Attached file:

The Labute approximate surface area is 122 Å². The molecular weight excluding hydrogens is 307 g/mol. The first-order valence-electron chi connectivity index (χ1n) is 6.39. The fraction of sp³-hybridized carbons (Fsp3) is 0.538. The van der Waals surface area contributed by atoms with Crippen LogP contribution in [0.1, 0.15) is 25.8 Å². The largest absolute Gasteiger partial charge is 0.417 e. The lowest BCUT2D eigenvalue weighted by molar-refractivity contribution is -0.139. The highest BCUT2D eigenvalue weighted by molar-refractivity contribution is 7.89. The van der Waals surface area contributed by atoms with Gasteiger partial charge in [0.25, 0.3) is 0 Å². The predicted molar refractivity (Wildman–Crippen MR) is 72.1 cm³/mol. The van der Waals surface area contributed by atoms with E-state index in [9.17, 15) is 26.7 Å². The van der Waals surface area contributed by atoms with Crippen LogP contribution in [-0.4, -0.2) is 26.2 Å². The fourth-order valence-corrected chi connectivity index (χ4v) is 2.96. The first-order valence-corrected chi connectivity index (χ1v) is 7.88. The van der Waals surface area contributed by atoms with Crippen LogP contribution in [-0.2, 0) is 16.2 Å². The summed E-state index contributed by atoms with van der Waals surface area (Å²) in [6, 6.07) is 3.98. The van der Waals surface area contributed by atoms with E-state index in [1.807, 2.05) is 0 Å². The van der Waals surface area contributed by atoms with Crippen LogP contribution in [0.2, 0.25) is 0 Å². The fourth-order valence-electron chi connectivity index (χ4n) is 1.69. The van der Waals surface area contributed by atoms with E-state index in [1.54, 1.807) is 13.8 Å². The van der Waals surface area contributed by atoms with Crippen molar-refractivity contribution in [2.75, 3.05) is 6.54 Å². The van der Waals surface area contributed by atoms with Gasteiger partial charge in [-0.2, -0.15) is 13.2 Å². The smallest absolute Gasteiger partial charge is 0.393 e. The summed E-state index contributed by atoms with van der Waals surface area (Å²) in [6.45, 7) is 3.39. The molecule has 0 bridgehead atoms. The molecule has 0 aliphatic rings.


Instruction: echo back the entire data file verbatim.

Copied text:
The Labute approximate surface area is 122 Å². The molecular weight excluding hydrogens is 307 g/mol. The first-order valence-electron chi connectivity index (χ1n) is 6.39. The fraction of sp³-hybridized carbons (Fsp3) is 0.538. The van der Waals surface area contributed by atoms with Crippen LogP contribution in [0.1, 0.15) is 25.8 Å². The largest absolute Gasteiger partial charge is 0.417 e. The lowest BCUT2D eigenvalue weighted by molar-refractivity contribution is -0.139. The highest BCUT2D eigenvalue weighted by molar-refractivity contribution is 7.89. The van der Waals surface area contributed by atoms with Gasteiger partial charge in [0.25, 0.3) is 0 Å². The predicted molar refractivity (Wildman–Crippen MR) is 72.1 cm³/mol. The van der Waals surface area contributed by atoms with E-state index in [9.17, 15) is 26.7 Å². The van der Waals surface area contributed by atoms with Crippen LogP contribution in [-0.4, -0.2) is 26.2 Å². The fourth-order valence-corrected chi connectivity index (χ4v) is 2.96. The first-order valence-corrected chi connectivity index (χ1v) is 7.88. The van der Waals surface area contributed by atoms with Crippen LogP contribution in [-0.2, 0) is 16.2 Å². The summed E-state index contributed by atoms with van der Waals surface area (Å²) in [6, 6.07) is 3.98. The van der Waals surface area contributed by atoms with E-state index in [1.807, 2.05) is 0 Å². The van der Waals surface area contributed by atoms with Crippen LogP contribution in [0.2, 0.25) is 0 Å². The fourth-order valence-electron chi connectivity index (χ4n) is 1.69. The van der Waals surface area contributed by atoms with E-state index in [1.54, 1.807) is 13.8 Å². The van der Waals surface area contributed by atoms with Crippen molar-refractivity contribution in [2.75, 3.05) is 6.54 Å². The van der Waals surface area contributed by atoms with Gasteiger partial charge in [-0.2, -0.15) is 13.2 Å². The smallest absolute Gasteiger partial charge is 0.393 e. The summed E-state index contributed by atoms with van der Waals surface area (Å²) in [6.45, 7) is 3.39. The molecule has 0 bridgehead atoms. The molecule has 0 aliphatic rings.